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J.P. Morgan Report Provides Snapshot of Which Financial Sectors Are Growing and Which Ones Are Shrinking

The banking team at J.P. Morgan has produced another lengthy report on the state of the industry, giving job seekers a look at potential opportunities based on which sectors are growing and which ones to avoid. Here is a brief summary of that 232-page report.

1. Revenues are stagnating. FICC is still crucial. M&A is declining.

FICC businesses remain the primary driver of banking revenues, with a 51 percent share of the total. However, FICC revenues are forecast to decline 2 percent over the next two years. Equities are forecast to increase 2 percent. IBD revenues will decline the most: a 6 percent drop is forecast.

2. Banks have an innovation problem.

Remember the years after 2000, when the creation of new products drove growth? Following the crash, innovation has died. Revenues are suffering.

“We see no real innovation within the industry to create new products which will drive the growth story in IB revenues,” says J.P. Morgan.

3. Emerging markets growth is insufficient to drive overall revenue growth and EM overcapacity is developing.

Emerging markets (BRIC countries and the MENA region and South Africa) are growing, say J.P. Morgan’s analysts. But they’re still small.

J.P. Morgan estimates that IBD revenues across emerging markets were $7.6 billion between 2009 and 2011, versus $39.8 billion for North America and Europe.

“We do not expect any near term closure of the gap between relative levels of activities in the markets, and therefore we do not believe that IBs EM Growth strategies will be sufficient,” says J.P. Morgan. “Given the size of the revenue wallet, we do not expect EM to be a material driver of IB revenue wallet over the next five to seven years and see over-capacity building in the region,” the analysts say.

Translated: EM revenue growth will be no panacea for slower growth in developed markets and layoffs in emerging markets may become necessary.

4. The banking industry of the future will be a lot like 2005 and 2006.

There will be no real growth for the next two years in a low GDP environment. 2005-2006 should be seen as a normalized revenue world.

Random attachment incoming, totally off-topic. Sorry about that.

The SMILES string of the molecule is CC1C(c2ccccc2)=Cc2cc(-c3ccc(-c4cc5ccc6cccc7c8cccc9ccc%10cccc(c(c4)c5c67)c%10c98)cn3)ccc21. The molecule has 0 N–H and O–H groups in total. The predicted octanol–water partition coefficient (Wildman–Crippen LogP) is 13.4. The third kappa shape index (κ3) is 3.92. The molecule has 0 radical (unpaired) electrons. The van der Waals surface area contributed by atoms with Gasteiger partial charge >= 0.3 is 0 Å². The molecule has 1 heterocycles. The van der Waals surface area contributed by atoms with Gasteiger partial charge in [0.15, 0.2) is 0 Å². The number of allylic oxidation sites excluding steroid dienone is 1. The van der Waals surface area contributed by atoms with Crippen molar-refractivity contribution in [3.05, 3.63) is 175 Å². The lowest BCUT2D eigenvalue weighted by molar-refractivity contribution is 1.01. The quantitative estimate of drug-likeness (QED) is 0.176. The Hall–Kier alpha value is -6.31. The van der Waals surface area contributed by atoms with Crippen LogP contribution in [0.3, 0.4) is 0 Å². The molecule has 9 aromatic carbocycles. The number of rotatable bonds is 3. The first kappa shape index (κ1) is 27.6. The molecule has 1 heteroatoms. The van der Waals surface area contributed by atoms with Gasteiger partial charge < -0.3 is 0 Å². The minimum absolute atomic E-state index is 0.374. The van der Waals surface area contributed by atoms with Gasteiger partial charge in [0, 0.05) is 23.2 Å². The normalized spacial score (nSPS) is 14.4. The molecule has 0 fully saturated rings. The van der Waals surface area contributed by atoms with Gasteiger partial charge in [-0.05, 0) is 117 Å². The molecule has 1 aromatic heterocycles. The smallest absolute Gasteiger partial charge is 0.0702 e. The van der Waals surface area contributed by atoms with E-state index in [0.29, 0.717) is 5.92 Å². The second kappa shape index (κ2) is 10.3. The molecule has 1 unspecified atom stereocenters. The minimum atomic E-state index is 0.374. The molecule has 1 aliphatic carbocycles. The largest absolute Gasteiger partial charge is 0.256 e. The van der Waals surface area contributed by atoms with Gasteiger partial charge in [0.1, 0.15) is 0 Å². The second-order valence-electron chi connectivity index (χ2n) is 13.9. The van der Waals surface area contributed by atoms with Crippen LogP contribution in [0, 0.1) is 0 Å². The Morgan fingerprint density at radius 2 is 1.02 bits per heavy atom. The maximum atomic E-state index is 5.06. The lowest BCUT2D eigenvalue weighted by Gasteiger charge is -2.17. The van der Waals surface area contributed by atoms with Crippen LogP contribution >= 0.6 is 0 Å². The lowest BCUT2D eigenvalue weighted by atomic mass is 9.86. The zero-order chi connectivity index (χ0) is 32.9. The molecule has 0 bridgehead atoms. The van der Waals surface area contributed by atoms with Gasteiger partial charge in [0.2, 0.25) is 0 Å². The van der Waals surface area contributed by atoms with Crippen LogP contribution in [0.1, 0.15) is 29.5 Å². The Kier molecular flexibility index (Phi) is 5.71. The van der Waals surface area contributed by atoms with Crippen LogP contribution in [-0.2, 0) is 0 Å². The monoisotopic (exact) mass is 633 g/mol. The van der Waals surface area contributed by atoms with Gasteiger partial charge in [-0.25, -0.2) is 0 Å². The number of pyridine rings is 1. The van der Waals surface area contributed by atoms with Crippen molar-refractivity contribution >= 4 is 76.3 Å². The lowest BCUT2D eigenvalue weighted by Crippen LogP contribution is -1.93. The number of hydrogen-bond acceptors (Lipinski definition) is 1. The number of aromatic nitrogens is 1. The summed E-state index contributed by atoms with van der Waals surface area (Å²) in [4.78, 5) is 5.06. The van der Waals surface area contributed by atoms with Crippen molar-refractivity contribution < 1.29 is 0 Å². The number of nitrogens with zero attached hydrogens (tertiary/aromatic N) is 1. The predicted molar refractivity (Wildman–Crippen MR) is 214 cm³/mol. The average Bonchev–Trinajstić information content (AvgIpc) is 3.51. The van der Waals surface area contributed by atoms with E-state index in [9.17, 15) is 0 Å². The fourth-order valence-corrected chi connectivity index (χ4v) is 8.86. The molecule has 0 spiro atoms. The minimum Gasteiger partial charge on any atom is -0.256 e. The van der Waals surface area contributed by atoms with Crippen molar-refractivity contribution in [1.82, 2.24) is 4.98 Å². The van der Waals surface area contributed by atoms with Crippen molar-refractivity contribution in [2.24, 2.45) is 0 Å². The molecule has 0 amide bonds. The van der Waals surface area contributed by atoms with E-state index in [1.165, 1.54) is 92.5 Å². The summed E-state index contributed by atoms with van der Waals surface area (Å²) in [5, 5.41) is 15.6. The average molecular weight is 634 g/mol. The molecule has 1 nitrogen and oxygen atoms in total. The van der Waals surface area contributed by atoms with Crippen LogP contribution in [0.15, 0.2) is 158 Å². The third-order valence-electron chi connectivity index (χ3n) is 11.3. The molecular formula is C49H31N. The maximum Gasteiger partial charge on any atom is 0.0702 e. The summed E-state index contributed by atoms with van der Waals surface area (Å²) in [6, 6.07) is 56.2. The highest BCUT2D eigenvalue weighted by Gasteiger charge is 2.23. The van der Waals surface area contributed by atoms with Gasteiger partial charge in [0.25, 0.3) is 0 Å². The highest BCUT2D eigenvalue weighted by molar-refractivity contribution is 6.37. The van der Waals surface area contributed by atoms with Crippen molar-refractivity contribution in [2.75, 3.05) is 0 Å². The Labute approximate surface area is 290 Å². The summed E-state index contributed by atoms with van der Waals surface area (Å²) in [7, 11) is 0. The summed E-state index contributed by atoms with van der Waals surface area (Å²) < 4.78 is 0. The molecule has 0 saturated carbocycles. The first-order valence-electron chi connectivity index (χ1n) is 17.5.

5. There will be massive short-term growth in structured credit.

There will, however, be massive growth in structured credit and fair growth in equity derivatives.

Structured credit revenues recently have been hammered by risk-related losses, says J.P. Morgan. This is changing: “Q1 '12 has seen material improvement in the credit market environment.” Revenues will rise as credit spreads come in, inventories are marked up and trades are monetized.

6. You ought to work for a Tier 1 bank, or a boutique.

With lower salaries and less in the way of deferred compensation, J.P. Morgan thinks Tier 1 banks will be able to manage their cost base better. Equally, Tier 1 FICC players will have the advantage of the big revenues generated by their FICC businesses, which operate at comparatively high margins.

“We believe the winning model in a more polarized IB environment should be Tier I institutional players and boutiques with a high profitability model with Tier 2 agency players in the middle,” say J.P. Morgan’s analysts.

7. If you work in FICC, it must be for a large bank.

As FICC moves to electronic trading programs and becomes more execution-only focused, big players with heavy technological investment in FICC platforms will be the beneficiaries.

“These platform builds in our view are high barriers to entry due to the heavy technological investments involved which will likely only be supported by large-scale FICC revenue players generating c.$10bn+ (i.e. Tier 1 players). Tier 2 IBs generating about $5 billion will struggle to compete in our view,” says J.P. Morgan.

Tier 1 players will also need to commit capital to their FICC businesses, and Tier 2 players could lose out because of an unwillingness to do so. Tier 1 FICC IBs are considered to be Goldman Sachs, Deutsche, Citi, BofA and BarCap. Tier 2s such as UBS and Credit Suisse are already restructuring. J.P. Morgan suggests that Morgan Stanley may need to follow them.

The table below indicates which banks fall into each category and how market share will (probably be allocated by 2013). Anything in Tier 2 Institutional is probably to be avoided.

8. Barclays is going to be a bigger investment bank than Morgan Stanley, and so is HSBC.

We were surprised by this.

9. U.S. investment bankers should be paid more.

Presented without further comment:

AUTHORSarah Butcher Global Editor

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